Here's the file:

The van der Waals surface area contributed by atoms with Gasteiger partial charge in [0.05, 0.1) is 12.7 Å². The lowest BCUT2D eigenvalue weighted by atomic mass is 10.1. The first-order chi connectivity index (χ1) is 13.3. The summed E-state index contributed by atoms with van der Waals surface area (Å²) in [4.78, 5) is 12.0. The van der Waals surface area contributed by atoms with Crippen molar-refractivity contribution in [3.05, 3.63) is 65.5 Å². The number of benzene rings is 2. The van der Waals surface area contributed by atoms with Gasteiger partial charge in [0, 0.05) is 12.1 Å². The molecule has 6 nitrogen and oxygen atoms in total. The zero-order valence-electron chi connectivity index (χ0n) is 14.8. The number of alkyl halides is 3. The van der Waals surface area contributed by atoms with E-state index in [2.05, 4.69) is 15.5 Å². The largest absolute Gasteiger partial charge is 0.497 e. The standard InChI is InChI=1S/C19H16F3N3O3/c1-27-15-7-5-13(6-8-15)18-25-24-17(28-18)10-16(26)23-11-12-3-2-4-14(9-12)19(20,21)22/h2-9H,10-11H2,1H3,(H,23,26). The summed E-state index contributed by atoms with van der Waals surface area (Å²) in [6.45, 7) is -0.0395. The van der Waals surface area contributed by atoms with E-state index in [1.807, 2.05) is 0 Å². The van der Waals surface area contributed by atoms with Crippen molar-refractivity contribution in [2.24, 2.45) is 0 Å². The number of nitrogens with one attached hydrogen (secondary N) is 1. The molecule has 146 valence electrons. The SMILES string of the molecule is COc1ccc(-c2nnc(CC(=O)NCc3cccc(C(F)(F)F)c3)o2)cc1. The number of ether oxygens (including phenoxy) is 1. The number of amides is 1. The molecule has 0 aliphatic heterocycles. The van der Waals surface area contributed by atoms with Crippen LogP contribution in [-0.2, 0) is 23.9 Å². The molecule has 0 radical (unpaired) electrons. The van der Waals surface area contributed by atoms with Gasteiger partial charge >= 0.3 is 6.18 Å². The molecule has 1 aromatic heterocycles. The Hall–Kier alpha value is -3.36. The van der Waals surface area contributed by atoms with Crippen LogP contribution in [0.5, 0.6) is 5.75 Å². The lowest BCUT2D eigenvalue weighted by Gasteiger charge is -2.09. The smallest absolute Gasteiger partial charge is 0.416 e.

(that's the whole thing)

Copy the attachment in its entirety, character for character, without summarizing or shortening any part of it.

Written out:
The van der Waals surface area contributed by atoms with Gasteiger partial charge in [0.05, 0.1) is 12.7 Å². The lowest BCUT2D eigenvalue weighted by atomic mass is 10.1. The first-order chi connectivity index (χ1) is 13.3. The summed E-state index contributed by atoms with van der Waals surface area (Å²) in [4.78, 5) is 12.0. The van der Waals surface area contributed by atoms with Crippen molar-refractivity contribution in [3.05, 3.63) is 65.5 Å². The number of benzene rings is 2. The van der Waals surface area contributed by atoms with Gasteiger partial charge in [0, 0.05) is 12.1 Å². The molecule has 6 nitrogen and oxygen atoms in total. The zero-order valence-electron chi connectivity index (χ0n) is 14.8. The number of alkyl halides is 3. The van der Waals surface area contributed by atoms with E-state index in [2.05, 4.69) is 15.5 Å². The largest absolute Gasteiger partial charge is 0.497 e. The standard InChI is InChI=1S/C19H16F3N3O3/c1-27-15-7-5-13(6-8-15)18-25-24-17(28-18)10-16(26)23-11-12-3-2-4-14(9-12)19(20,21)22/h2-9H,10-11H2,1H3,(H,23,26). The summed E-state index contributed by atoms with van der Waals surface area (Å²) in [6.45, 7) is -0.0395. The van der Waals surface area contributed by atoms with E-state index in [1.807, 2.05) is 0 Å². The van der Waals surface area contributed by atoms with Crippen molar-refractivity contribution in [2.24, 2.45) is 0 Å². The number of nitrogens with one attached hydrogen (secondary N) is 1. The molecule has 146 valence electrons. The SMILES string of the molecule is COc1ccc(-c2nnc(CC(=O)NCc3cccc(C(F)(F)F)c3)o2)cc1. The number of ether oxygens (including phenoxy) is 1. The number of amides is 1. The molecule has 0 aliphatic heterocycles. The van der Waals surface area contributed by atoms with Crippen LogP contribution in [-0.2, 0) is 23.9 Å². The molecule has 0 radical (unpaired) electrons. The van der Waals surface area contributed by atoms with Gasteiger partial charge >= 0.3 is 6.18 Å². The molecule has 1 aromatic heterocycles. The Hall–Kier alpha value is -3.36. The van der Waals surface area contributed by atoms with Crippen LogP contribution in [0.5, 0.6) is 5.75 Å². The lowest BCUT2D eigenvalue weighted by Gasteiger charge is -2.09. The smallest absolute Gasteiger partial charge is 0.416 e.